A Walk-through Example of Caveat Emptor

A few weeks ago we went through, stall by stall, the Medieval Market map from Dramascape to illustrate how to use the upcoming Insta-NPCs #10: Caveat Emptor product. But I really didn’t do more than glance over the process, so I want to rectify that now.

In this example, we’ll use a traditional fantasy world with both monsters and men wandering free. I’ll just walk through all the steps with some dice to see what I end up with.

  • Who? Monster
  • Purpose? Buyer
  • Product? Food – Hot
  • Success? Total failure
  • Transport? Caravan
  • State of Mind? Guilty
  • State of Completion? Not quite done
  • Descriptor? Street

Let’s walk through this information and see what we can do.

Grinning Ogre - WPClipartWe’re dealing with a Monster who’s attempting to purchase some hot food in the market. We could take this as a human being who has done some monstrous things (perhaps he’s set a village on fire, killed someone in cold blood, or likes causing pain in others). But instead, I’m going to approach it as though we have an Ogre wandering the market looking for dinner. Depending on the market, this could be something completely normal or totally out of place. In this case, I’ll say the market has seen his kind before and survived, so they’ll treat it with caution but not be overly alarmed.

His goal of finding a hot meal has so far been a complete failure, but he’s not done yet so he’s still holding out hope. Maybe it’s almost closing time and all the food vendors are out of their supplies for the day. Maybe none of the vendors have liked the look of this giant humanoid and have chosen not to sell to him. We’ll go with that one. That also goes to one explanation for why he feels guilty. He understands these folks not wanting to deal with something like himself – he’s big, mean-looking, and armed to the teeth. He’d be cautious too.

But he still has hope!

With the “caravan” angle, we discover that he got here as part of a caravan in the area. I’m guessing he was hired as muscle to help keep it safe and this is his night off, so he thought he’d get a hot meal instead of eating more cold rations. He grew up on the streets of a big city and understands how these places work as a hive of activity. He’d be surprised if word hadn’t spread that he was stalking the market in search of some trouble…

Using the Example

So now that we have this lovely specimen after a hot meal in the market, how might we go about using him?

I can come up with a few ideas:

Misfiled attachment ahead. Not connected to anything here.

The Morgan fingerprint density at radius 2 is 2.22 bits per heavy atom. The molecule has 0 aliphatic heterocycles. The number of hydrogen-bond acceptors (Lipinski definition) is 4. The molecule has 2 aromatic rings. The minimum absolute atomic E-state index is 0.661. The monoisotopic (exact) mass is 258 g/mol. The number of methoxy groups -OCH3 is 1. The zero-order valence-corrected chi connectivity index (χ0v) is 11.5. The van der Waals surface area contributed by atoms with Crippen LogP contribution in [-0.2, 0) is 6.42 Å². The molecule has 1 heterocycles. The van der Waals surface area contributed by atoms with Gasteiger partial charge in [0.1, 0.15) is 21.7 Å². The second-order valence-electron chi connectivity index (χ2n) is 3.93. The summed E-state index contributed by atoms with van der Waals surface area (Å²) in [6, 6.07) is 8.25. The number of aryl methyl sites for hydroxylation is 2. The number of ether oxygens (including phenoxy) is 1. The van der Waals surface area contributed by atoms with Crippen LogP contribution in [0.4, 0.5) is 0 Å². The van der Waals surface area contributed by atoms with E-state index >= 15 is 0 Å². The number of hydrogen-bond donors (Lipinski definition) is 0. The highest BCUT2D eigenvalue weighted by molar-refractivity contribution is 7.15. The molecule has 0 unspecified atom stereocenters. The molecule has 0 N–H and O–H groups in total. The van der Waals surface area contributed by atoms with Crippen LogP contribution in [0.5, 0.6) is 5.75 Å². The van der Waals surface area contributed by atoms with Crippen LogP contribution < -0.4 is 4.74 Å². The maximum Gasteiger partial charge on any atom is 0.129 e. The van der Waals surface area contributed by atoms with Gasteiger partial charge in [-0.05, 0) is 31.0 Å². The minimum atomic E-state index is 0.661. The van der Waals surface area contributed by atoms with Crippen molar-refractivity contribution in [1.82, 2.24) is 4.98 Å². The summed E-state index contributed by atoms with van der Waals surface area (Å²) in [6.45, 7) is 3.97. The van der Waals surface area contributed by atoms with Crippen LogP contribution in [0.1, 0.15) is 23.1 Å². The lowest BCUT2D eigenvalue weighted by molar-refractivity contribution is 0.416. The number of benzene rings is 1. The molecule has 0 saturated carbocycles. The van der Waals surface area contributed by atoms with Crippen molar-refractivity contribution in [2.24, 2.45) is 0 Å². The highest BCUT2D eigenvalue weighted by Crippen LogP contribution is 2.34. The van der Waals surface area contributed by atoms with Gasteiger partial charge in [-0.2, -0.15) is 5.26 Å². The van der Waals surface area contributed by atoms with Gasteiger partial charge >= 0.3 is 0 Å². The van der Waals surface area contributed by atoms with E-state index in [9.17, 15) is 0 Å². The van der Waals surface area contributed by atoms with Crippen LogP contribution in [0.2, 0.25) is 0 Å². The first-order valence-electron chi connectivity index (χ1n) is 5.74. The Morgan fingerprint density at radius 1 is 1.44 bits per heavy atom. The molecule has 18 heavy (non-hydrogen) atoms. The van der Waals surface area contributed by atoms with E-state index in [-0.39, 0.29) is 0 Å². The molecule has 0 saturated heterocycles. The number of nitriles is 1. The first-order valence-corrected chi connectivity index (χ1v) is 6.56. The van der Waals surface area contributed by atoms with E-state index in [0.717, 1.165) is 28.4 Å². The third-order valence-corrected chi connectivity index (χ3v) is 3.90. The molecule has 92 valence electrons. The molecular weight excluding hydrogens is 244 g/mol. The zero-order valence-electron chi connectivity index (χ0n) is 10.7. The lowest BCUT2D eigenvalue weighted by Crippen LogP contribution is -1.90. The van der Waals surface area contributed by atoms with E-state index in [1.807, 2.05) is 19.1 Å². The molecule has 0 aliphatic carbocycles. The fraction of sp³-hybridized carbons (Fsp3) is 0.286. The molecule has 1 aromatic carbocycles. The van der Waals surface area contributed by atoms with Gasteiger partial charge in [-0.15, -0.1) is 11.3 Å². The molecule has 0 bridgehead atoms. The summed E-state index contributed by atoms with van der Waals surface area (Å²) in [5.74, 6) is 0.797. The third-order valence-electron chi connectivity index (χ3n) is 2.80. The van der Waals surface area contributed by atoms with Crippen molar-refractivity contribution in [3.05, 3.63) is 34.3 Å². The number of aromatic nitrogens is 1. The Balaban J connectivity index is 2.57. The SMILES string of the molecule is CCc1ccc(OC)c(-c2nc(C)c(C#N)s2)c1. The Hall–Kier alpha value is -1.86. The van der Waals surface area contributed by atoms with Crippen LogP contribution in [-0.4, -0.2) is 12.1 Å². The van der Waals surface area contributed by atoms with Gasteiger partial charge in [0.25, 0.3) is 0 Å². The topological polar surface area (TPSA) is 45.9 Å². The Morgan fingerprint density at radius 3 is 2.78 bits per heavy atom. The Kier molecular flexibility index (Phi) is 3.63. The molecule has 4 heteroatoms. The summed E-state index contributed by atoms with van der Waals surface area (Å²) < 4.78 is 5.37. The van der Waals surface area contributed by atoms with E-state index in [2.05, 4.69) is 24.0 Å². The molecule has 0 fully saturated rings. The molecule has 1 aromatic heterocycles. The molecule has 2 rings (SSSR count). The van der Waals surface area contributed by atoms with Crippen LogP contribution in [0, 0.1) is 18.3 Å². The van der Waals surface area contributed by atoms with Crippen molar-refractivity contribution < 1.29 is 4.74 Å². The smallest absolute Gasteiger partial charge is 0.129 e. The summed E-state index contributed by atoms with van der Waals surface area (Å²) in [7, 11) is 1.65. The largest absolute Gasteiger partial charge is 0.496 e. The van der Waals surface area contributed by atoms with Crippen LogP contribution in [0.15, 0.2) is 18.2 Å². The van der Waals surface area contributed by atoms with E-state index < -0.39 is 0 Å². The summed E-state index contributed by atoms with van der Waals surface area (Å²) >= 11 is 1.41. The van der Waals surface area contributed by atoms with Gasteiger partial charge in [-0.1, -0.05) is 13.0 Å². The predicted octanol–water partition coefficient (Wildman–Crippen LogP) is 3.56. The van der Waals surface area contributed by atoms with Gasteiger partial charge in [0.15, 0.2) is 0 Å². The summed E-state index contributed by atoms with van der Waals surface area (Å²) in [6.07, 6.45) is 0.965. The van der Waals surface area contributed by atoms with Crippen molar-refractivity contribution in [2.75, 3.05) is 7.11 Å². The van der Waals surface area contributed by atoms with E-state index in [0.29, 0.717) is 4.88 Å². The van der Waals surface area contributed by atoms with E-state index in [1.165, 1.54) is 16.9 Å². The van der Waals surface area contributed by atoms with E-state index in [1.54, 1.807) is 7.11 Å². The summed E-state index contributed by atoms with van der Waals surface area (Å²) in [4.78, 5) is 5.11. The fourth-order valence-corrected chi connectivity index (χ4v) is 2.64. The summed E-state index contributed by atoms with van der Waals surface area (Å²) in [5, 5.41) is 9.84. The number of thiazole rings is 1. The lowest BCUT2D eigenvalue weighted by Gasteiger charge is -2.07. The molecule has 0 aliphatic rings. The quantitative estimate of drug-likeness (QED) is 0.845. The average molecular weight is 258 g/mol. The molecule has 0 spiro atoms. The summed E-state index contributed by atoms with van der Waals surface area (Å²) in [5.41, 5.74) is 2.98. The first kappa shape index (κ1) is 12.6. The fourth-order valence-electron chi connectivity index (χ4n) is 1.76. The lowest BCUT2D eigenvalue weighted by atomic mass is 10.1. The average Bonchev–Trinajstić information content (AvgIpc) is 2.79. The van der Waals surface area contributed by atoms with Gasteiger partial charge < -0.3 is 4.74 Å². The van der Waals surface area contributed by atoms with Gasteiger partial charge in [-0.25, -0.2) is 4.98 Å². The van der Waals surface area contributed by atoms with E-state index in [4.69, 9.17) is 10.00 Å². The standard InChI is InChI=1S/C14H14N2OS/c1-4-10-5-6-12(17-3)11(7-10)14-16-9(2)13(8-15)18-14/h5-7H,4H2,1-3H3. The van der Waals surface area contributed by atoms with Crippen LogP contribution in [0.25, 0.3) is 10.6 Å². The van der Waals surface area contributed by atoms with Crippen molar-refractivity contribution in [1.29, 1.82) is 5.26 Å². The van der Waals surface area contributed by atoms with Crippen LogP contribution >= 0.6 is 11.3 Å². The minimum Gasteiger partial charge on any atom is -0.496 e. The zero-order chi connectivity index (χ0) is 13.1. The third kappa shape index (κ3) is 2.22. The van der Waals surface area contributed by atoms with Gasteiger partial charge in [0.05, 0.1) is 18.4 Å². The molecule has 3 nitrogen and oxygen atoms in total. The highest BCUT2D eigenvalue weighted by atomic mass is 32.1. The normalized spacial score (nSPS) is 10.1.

1. He might run into the party in a tavern who isn’t as picky about the clientele. If the PCs are particularly giving, he may tell them that his caravan is looking for a few more guards for the next leg of the journey if they’re looking for some work.
  2. He might get into a scuffle in the market when some intolerant customers or stall owners decide they don’t want his kind around here. The PCs might just happen to be in the vicinity and be able to help either side of the struggle.
  3. If the PCs are known to some of the vendors in the market, they may approach them to convince the ogre that their market isn’t the place he should be looking for a meal.

The ogre may turn out to be a friend or a foe depending on what side of the equation the PCs fall on, but that’s up to them. And this is just ONE NPC that I created in about 10 minutes.

If the PCs are visiting a market, I might go through and create a stall owner for each of the vendors as well as a few customers they may bump into. This provides not only a richer environment for the players to explore as their PCs, but might tease out a few plot points to explore as well.

Hopefully this gives a little more detail about how this product could be used to help in your game preparations. I have been using this particular process quite a bit in a recent campaign as well as using it to help populate a crazy market I’m working on for the Lost Age campaign.

Right now this product is aimed squarely at fantasy worlds, but with only a few revamped tables it could be used with a science fiction or even modern setting quite easily.

(Looking for the other examples? Check here.)

What do you think? Any questions? Comments?

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